Tobacco use in Montana 2020
Cigarette use: Montana
Cigarette smoking rates in Montana
- In 2018, 18.0% of adults smoked. Nationally, the rate was 16.1%.1
- In 2019, 7.7% of high school students in Montana smoked cigarettes on at least one day in the past 30 days. Nationally, the rate was 6.0%.2
Other tobacco product use: Montana
Vaping rates in Montana
- In 2018, 4.7% of adults used e-cigarettes and 6.6% used smokeless tobacco.3
- In 2019, 30.2% of high school students in Montana used electronic vapor products on at least one day in the past 30 days. Nationally, the rate was 32.7%.2
- In 2019, 6.3% of high school students in Montana used chewing tobacco, snuff or dip on at least one day in the past 30 days. Nationally, the rate was 3.8%.2
- In 2019, 7.5% of high school students in Montana smoked cigars, cigarillos or little cigars on at least one day in the past 30 days. Nationally, the rate was 5.7%.2
Economics of tobacco use and tobacco control
How much does Montana get from tobacco taxes
- Montana received $109.2 million (estimated) in revenue from tobacco settlement payments and taxes in fiscal year 2020.4
- Of this, the state allocated $4.7 million in state funds to tobacco prevention in fiscal year 2020, 32.4% of the Centers for Disease Control and Prevention’s annual spending target.4
- Smoking-caused health care costs: $440 million per year.4
- Smoking-caused losses in productivity: $368.9 million per year.5
Montana tobacco laws
Montana cigarette tax
- Montana is ranked 25th in the U.S. for its cigarette tax of $1.70 per pack (enacted January 2005), compared to the national average of $1.82. (The District of Columbia has the highest tax at $4.50 and Missouri has the lowest at 17 cents.)6-8
- Moist snuff is taxed at 85 cents per ounce and a proportionate rate on all fractional parts of an ounce. All other tobacco products are taxed at 50% of the wholesale price.6,7
Clean indoor air ordinances
- Smoking is prohibited in all government workplaces, private workplaces, schools, childcare facilities, restaurants, bars, casinos/gaming establishments (tribal establishments are exempt), retail stores and recreational/cultural facilities.6,7
- The use of e-cigarettes is prohibited in or on public school property.9
- Retailers and wholesalers are required to obtain a license to sell tobacco products.6
- A license is required to sell e-cigarette products.9
Youth access laws
- In December 2019, the United States adopted a law raising the federal minimum age of sale of all tobacco products to 21, effective immediately.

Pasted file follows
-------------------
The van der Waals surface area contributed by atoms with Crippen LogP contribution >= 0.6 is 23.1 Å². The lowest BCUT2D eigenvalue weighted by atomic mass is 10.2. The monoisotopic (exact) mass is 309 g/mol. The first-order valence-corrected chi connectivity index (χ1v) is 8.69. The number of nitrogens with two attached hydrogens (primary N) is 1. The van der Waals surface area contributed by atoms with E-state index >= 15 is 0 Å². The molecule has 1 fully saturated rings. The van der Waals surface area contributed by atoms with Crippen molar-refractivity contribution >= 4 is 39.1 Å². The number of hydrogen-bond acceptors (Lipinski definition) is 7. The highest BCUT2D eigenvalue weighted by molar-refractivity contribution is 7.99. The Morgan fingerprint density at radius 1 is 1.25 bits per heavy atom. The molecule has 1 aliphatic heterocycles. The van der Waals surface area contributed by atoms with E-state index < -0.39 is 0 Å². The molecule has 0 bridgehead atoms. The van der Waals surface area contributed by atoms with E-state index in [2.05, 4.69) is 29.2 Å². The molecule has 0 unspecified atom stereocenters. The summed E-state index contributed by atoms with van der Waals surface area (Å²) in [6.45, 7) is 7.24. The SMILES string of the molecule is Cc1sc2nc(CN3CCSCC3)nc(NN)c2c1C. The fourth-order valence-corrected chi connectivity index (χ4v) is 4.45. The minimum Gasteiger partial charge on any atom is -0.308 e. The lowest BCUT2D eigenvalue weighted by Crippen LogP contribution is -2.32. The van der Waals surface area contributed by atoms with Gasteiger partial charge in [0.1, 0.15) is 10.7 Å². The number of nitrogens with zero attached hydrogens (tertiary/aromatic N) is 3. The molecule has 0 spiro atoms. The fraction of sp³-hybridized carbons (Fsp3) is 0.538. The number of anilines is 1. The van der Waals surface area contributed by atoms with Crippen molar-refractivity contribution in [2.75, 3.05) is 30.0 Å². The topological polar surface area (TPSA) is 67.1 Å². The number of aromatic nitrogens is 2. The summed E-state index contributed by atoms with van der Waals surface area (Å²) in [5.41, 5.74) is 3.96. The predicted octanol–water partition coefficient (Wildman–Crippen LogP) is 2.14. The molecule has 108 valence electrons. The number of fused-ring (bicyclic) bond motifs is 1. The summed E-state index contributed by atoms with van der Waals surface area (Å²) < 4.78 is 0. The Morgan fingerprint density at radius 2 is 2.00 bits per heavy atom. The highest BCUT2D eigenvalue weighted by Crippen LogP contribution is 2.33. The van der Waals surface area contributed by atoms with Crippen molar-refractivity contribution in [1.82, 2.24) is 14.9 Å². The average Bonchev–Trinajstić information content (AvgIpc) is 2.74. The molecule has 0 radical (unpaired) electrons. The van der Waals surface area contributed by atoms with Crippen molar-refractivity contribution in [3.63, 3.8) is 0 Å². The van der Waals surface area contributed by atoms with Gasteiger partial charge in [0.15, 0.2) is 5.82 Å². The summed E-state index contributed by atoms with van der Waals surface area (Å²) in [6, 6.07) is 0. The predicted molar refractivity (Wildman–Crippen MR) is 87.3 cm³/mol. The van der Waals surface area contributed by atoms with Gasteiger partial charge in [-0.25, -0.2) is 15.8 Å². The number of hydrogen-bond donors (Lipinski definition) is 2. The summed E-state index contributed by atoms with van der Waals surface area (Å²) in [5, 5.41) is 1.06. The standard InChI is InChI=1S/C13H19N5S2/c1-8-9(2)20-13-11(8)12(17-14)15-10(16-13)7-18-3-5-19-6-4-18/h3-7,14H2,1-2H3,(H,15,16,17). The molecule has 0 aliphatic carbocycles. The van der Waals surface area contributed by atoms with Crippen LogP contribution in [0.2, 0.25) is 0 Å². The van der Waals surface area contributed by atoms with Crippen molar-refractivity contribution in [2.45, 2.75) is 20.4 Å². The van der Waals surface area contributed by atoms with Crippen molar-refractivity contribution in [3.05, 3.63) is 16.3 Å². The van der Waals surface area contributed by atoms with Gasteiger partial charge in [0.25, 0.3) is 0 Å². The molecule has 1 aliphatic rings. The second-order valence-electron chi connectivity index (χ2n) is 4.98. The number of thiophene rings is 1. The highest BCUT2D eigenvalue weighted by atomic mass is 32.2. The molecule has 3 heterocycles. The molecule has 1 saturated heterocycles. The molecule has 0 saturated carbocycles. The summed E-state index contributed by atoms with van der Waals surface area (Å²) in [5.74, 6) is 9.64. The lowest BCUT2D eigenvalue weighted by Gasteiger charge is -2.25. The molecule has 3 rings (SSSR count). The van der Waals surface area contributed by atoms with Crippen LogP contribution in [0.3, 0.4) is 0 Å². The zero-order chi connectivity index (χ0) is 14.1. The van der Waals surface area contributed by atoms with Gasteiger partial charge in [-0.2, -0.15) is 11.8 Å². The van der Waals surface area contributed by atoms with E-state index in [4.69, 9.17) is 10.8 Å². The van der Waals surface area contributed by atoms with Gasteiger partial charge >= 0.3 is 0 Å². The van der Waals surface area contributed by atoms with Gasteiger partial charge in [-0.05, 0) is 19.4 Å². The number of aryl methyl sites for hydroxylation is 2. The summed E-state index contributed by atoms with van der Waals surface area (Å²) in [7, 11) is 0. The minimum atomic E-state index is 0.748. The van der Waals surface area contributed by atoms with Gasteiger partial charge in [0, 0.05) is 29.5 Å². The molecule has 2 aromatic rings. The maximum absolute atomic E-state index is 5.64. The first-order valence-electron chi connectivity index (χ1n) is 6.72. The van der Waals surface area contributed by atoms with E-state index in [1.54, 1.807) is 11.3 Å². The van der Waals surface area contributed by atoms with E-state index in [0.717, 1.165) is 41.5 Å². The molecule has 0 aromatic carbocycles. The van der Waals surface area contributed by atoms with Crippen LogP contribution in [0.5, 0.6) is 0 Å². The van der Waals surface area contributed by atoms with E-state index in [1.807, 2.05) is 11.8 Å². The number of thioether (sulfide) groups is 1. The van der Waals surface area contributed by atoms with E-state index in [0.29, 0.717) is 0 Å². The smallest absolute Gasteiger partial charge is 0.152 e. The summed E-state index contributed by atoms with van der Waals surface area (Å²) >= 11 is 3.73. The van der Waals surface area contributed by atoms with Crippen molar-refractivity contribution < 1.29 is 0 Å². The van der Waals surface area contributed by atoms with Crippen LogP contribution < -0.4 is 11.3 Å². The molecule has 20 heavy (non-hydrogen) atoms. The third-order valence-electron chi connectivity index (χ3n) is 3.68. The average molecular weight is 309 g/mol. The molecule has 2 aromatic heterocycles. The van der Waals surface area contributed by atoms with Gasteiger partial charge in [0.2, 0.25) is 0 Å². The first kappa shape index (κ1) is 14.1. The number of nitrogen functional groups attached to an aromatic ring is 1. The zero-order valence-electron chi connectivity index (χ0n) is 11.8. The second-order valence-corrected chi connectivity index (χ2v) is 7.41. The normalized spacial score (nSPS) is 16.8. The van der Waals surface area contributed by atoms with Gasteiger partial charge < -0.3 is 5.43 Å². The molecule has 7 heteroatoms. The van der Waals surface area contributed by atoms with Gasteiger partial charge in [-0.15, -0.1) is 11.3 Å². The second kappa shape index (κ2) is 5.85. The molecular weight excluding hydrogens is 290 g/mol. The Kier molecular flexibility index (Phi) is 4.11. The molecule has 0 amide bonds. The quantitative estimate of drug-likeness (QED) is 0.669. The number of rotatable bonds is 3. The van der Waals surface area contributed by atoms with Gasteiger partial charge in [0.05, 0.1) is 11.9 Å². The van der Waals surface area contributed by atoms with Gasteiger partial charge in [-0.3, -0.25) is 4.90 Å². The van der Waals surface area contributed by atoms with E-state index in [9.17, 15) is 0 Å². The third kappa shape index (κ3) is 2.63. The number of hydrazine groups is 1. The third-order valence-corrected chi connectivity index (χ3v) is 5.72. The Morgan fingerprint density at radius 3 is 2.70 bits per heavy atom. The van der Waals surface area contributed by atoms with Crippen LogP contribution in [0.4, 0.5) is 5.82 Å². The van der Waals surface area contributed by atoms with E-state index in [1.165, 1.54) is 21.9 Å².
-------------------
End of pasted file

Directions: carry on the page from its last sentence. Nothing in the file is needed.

- Establishments are required to post signs stating that sales to minors are prohibited.6
Quitting statistics and benefits
Quitting smoking and vaping in Montana
- The CDC estimates 42.0% of daily adult smokers in Montana quit smoking for one or more days in 2018.3
- In 2014, the Affordable Care Act required that Medicaid programs cover all tobacco cessation medications.7**
- The data for Montana’s state quit line is not available (but the previous year was $4.69), the national average is $2.14.7
- Montana does not have a private insurance mandate provision for cessation.7
Notes and references
Updated August 2020
*National and state-level prevalence numbers reflect the most recent data available. This may differ across state fact sheets.
**The seven recommended cessation medications are NRT gum, NRT patch, NRT nasal spray, NRT inhaler, NRT lozenge, Varenicline (Chantix) and Bupropion (Zyban).
Fiore MC, et al. Treating Tobacco Use and Dependence: 2008 Update. Clinical Practice Guideline. Rockville, MD: US Department of Health and Human Services. Public Health Service: May 2008.
1. CDC, Behavioral Risk Factor Surveillance System, 2018.
2. CDC, Youth Risk Behavioral Surveillance System, 2019.
3. CDC, Behavioral Risk Factor Surveillance System, State Tobacco Activities Tracking and Evaluation System, 2020.
4. Campaign for Tobacco-Free Kids, Broken Promises to Our Children: a State-by-State Look at the 1998 State Tobacco Settlement 21 Years Later FY2020, 2019.
5. Campaign for Tobacco-Free Kids, Toll of Tobacco in the United States.
6. American Lung Association, State Legislated Actions on Tobacco Issues (SLATI).
7. American Lung Association, State of Tobacco Control, 2020.
8. Campaign for Tobacco-Free Kids. State Cigarette Excise Tax Rates & Rankings. https://www.tobaccofreekids.org/assets/factsheets/0097.pdf. Accessed.
9. Public Health Law Center. U.S. E-Cigarette Regulation: 50-State Review. http://www.publichealthlawcenter.org/resources/us-e-cigarette-regulations-50-state-review. Accessed.